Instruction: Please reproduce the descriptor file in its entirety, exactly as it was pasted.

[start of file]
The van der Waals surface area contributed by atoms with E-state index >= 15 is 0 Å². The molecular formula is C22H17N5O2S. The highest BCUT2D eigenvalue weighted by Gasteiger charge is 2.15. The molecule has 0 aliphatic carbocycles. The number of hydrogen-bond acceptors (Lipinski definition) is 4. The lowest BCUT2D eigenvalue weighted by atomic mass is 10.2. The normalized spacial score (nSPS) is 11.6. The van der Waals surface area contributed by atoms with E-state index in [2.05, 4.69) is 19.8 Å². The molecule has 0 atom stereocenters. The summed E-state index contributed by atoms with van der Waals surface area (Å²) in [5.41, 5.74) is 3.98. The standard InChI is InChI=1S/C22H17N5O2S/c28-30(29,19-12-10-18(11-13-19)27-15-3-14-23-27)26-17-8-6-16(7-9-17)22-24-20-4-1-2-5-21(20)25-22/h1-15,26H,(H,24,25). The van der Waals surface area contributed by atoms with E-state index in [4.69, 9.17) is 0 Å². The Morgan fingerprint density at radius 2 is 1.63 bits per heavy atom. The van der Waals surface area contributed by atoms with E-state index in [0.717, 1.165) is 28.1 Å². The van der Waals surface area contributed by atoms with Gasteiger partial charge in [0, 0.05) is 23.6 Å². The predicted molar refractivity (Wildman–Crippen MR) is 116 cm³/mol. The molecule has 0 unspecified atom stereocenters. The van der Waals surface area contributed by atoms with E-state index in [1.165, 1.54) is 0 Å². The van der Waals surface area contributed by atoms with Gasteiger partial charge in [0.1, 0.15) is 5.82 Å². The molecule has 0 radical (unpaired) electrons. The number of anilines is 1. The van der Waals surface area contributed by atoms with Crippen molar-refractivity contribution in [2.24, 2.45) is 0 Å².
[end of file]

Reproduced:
The van der Waals surface area contributed by atoms with E-state index >= 15 is 0 Å². The molecular formula is C22H17N5O2S. The highest BCUT2D eigenvalue weighted by Gasteiger charge is 2.15. The molecule has 0 aliphatic carbocycles. The number of hydrogen-bond acceptors (Lipinski definition) is 4. The lowest BCUT2D eigenvalue weighted by atomic mass is 10.2. The normalized spacial score (nSPS) is 11.6. The van der Waals surface area contributed by atoms with E-state index in [2.05, 4.69) is 19.8 Å². The molecule has 0 atom stereocenters. The summed E-state index contributed by atoms with van der Waals surface area (Å²) in [5.41, 5.74) is 3.98. The standard InChI is InChI=1S/C22H17N5O2S/c28-30(29,19-12-10-18(11-13-19)27-15-3-14-23-27)26-17-8-6-16(7-9-17)22-24-20-4-1-2-5-21(20)25-22/h1-15,26H,(H,24,25). The van der Waals surface area contributed by atoms with E-state index in [4.69, 9.17) is 0 Å². The Morgan fingerprint density at radius 2 is 1.63 bits per heavy atom. The van der Waals surface area contributed by atoms with E-state index in [0.717, 1.165) is 28.1 Å². The van der Waals surface area contributed by atoms with Gasteiger partial charge in [0, 0.05) is 23.6 Å². The predicted molar refractivity (Wildman–Crippen MR) is 116 cm³/mol. The molecule has 0 unspecified atom stereocenters. The van der Waals surface area contributed by atoms with E-state index in [1.165, 1.54) is 0 Å². The van der Waals surface area contributed by atoms with Gasteiger partial charge in [0.1, 0.15) is 5.82 Å². The molecule has 0 radical (unpaired) electrons. The number of anilines is 1. The van der Waals surface area contributed by atoms with Crippen molar-refractivity contribution in [2.24, 2.45) is 0 Å².